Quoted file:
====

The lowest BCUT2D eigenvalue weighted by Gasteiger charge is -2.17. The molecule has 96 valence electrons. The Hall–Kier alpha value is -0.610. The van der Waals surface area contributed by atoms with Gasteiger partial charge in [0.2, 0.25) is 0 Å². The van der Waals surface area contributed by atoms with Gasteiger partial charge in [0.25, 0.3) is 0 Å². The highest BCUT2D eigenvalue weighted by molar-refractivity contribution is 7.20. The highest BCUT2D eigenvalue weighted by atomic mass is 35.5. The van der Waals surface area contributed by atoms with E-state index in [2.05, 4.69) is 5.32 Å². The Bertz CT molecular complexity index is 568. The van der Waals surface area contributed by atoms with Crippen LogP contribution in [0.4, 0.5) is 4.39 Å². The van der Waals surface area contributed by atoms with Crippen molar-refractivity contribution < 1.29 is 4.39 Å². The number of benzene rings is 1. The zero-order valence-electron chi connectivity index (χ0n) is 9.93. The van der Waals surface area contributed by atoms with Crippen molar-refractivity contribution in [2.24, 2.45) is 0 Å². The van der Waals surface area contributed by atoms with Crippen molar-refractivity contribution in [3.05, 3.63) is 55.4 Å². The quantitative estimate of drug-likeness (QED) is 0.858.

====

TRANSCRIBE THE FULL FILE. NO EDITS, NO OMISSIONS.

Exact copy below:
The lowest BCUT2D eigenvalue weighted by Gasteiger charge is -2.17. The molecule has 96 valence electrons. The Hall–Kier alpha value is -0.610. The van der Waals surface area contributed by atoms with Gasteiger partial charge in [0.2, 0.25) is 0 Å². The van der Waals surface area contributed by atoms with Gasteiger partial charge in [0.25, 0.3) is 0 Å². The highest BCUT2D eigenvalue weighted by molar-refractivity contribution is 7.20. The highest BCUT2D eigenvalue weighted by atomic mass is 35.5. The van der Waals surface area contributed by atoms with E-state index in [2.05, 4.69) is 5.32 Å². The Bertz CT molecular complexity index is 568. The van der Waals surface area contributed by atoms with Crippen LogP contribution in [0.4, 0.5) is 4.39 Å². The van der Waals surface area contributed by atoms with Crippen molar-refractivity contribution < 1.29 is 4.39 Å². The number of benzene rings is 1. The zero-order valence-electron chi connectivity index (χ0n) is 9.93. The van der Waals surface area contributed by atoms with Crippen molar-refractivity contribution in [2.24, 2.45) is 0 Å². The van der Waals surface area contributed by atoms with Crippen molar-refractivity contribution in [3.05, 3.63) is 55.4 Å². The quantitative estimate of drug-likeness (QED) is 0.858.